PLANS for an “iconic” building in an “important, yet neglected, part of Poole” have been put before the council.

The site of the proposed development is the Volvo Penta Golden Arrow Marine centre in West Quay Road. Businessman Richard Carr’s Fortitudo company has submitted a planning application for a part 11-storey building comprising 78 flats and ‘flexible’, ground floor units. Discussions are being held with the Sea Scout group about their potential occupancy of one of the units.

A swathe of development is planned along West Quay Road, with an eyesore building complex due to be demolished in the summer in preparation for 291 flats. Further along the road, towards the approach to Poole Bridge, developers are planning to build 562 homes, as reported in the Daily Echo on Saturday.

Steve Tapscott, of Chapman Lily Planning, which has prepared a design and access statement on behalf of Fortitudo, said the proposed development would enhance the regeneration area, “which is in clear need of improvement and investment”, and “kick-start the improvement of this important, yet neglected, part of Poole.”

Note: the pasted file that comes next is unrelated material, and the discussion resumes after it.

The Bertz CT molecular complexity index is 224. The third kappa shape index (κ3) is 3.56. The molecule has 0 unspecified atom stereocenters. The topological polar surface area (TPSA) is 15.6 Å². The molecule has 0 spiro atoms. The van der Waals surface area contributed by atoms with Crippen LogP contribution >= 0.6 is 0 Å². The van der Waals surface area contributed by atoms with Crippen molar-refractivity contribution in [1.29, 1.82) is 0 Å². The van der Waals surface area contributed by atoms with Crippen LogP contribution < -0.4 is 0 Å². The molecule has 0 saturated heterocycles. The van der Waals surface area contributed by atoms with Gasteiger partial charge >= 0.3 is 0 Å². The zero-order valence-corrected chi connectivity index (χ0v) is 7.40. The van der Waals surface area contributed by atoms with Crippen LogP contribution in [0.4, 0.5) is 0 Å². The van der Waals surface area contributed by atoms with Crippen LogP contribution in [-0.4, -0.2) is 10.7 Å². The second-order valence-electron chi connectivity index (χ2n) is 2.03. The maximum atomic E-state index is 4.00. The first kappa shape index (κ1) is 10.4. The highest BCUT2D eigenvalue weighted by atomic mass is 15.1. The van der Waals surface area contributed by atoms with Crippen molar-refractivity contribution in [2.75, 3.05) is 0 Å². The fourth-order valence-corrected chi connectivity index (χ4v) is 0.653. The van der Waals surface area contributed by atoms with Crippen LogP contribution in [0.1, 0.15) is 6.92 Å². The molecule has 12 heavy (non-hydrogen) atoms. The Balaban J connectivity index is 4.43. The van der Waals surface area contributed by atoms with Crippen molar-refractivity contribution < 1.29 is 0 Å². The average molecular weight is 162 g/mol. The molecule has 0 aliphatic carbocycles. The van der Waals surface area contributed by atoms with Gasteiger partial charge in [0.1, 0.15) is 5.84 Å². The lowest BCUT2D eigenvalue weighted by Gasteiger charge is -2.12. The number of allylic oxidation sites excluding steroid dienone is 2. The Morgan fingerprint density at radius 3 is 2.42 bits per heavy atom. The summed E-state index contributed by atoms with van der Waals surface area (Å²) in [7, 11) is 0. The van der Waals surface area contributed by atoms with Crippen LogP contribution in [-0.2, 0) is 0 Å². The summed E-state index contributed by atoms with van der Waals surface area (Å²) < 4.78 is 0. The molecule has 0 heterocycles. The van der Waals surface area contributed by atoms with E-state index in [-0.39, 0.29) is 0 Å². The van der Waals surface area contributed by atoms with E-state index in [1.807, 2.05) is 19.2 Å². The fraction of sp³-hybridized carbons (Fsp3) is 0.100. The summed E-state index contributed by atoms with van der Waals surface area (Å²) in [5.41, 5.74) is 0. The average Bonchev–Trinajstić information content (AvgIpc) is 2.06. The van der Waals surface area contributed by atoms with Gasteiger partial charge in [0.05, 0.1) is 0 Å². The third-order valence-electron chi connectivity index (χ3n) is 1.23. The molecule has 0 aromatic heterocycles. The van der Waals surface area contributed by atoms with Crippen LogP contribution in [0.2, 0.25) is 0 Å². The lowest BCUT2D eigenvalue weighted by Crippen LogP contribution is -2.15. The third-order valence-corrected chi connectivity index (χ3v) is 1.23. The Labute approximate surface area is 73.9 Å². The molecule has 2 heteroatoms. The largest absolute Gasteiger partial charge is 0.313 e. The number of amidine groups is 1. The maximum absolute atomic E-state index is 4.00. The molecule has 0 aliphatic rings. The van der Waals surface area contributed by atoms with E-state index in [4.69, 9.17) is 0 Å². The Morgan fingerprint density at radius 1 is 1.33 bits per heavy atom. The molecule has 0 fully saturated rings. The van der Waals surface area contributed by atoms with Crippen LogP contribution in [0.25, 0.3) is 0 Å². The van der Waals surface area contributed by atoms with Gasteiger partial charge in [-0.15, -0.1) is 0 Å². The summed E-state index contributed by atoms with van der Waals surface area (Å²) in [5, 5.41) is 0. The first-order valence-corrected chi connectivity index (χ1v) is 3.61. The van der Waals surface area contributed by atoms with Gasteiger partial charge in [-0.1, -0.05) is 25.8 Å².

Planning permission was granted for a similar scheme in 2017 – a part nine, part five-storey building comprising 56 flats and commercial units.

However, Fortitudo says their scheme is a more “cost-effective solution” and the consented scheme “fails to realise the site’s full potential”.

“The replacement building will provide a modern, fit-for-purpose development designed to serve as a landmark at this important part of Poole,” Mr Tapscott said.

“Its mixture of curves and straight lines takes influences from buildings found elsewhere in the vicinity, while the ‘lattice’ effect incorporated into the exterior of the main block creates a distinctive, iconic building, instantly recognisable as part of this newly revitalised area of Poole.”

As well as an additional two storeys in height, the proposed new development would have a different parking arrangement, with spaces for 44 cars arranged over the first three levels of the building and served by car lifts. In addition to the building, a new public slipway is proposed and a waterfront cycle/pedestrian path.

“This path will link up with other sites along the waterfront as other parcels of land are developed, thus ensuring a contiguous new public right of way,” Mr Tapscott said.

He added: “In common with the previously approved scheme, public access along Whittles Way will be maintained, facilitating access to a new quayside walkway and slipway.”